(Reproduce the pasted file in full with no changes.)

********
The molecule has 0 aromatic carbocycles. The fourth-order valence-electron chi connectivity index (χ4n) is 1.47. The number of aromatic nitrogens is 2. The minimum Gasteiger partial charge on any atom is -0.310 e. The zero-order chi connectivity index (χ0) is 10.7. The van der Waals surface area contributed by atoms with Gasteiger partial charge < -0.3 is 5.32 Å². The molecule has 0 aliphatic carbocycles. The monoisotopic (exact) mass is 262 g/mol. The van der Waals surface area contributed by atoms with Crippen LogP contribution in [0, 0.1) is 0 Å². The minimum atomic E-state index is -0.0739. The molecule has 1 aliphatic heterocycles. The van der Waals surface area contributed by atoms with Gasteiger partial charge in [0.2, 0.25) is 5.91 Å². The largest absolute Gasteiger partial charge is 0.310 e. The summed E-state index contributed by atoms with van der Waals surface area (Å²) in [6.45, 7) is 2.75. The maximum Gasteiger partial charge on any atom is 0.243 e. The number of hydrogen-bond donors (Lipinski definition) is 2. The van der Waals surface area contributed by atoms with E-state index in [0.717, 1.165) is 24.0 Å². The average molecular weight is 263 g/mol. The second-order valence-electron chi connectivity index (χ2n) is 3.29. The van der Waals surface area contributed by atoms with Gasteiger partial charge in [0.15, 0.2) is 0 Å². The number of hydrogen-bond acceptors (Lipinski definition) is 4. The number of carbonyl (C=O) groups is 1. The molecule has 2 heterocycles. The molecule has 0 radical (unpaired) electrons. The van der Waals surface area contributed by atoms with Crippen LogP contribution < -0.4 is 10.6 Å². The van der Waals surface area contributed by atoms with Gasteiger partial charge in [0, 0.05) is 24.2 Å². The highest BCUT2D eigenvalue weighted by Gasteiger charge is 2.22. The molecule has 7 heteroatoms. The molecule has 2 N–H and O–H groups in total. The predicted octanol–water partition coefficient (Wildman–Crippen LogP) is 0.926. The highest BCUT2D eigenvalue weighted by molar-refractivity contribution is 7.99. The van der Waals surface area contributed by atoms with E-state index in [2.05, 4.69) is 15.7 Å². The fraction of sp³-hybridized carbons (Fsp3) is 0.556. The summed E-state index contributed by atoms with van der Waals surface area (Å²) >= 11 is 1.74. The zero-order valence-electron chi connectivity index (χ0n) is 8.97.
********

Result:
The molecule has 0 aromatic carbocycles. The fourth-order valence-electron chi connectivity index (χ4n) is 1.47. The number of aromatic nitrogens is 2. The minimum Gasteiger partial charge on any atom is -0.310 e. The zero-order chi connectivity index (χ0) is 10.7. The van der Waals surface area contributed by atoms with Gasteiger partial charge < -0.3 is 5.32 Å². The molecule has 0 aliphatic carbocycles. The monoisotopic (exact) mass is 262 g/mol. The van der Waals surface area contributed by atoms with Crippen LogP contribution in [0, 0.1) is 0 Å². The minimum atomic E-state index is -0.0739. The molecule has 1 aliphatic heterocycles. The van der Waals surface area contributed by atoms with Gasteiger partial charge in [0.2, 0.25) is 5.91 Å². The largest absolute Gasteiger partial charge is 0.310 e. The summed E-state index contributed by atoms with van der Waals surface area (Å²) in [6.45, 7) is 2.75. The maximum Gasteiger partial charge on any atom is 0.243 e. The number of hydrogen-bond donors (Lipinski definition) is 2. The van der Waals surface area contributed by atoms with E-state index in [0.717, 1.165) is 24.0 Å². The average molecular weight is 263 g/mol. The second-order valence-electron chi connectivity index (χ2n) is 3.29. The van der Waals surface area contributed by atoms with Gasteiger partial charge in [0.15, 0.2) is 0 Å². The number of hydrogen-bond acceptors (Lipinski definition) is 4. The number of carbonyl (C=O) groups is 1. The molecule has 2 heterocycles. The molecule has 0 radical (unpaired) electrons. The van der Waals surface area contributed by atoms with Crippen LogP contribution < -0.4 is 10.6 Å². The van der Waals surface area contributed by atoms with Gasteiger partial charge in [0, 0.05) is 24.2 Å². The highest BCUT2D eigenvalue weighted by Gasteiger charge is 2.22. The molecule has 7 heteroatoms. The molecule has 2 N–H and O–H groups in total. The predicted octanol–water partition coefficient (Wildman–Crippen LogP) is 0.926. The highest BCUT2D eigenvalue weighted by molar-refractivity contribution is 7.99. The van der Waals surface area contributed by atoms with E-state index in [2.05, 4.69) is 15.7 Å². The fraction of sp³-hybridized carbons (Fsp3) is 0.556. The summed E-state index contributed by atoms with van der Waals surface area (Å²) >= 11 is 1.74. The zero-order valence-electron chi connectivity index (χ0n) is 8.97.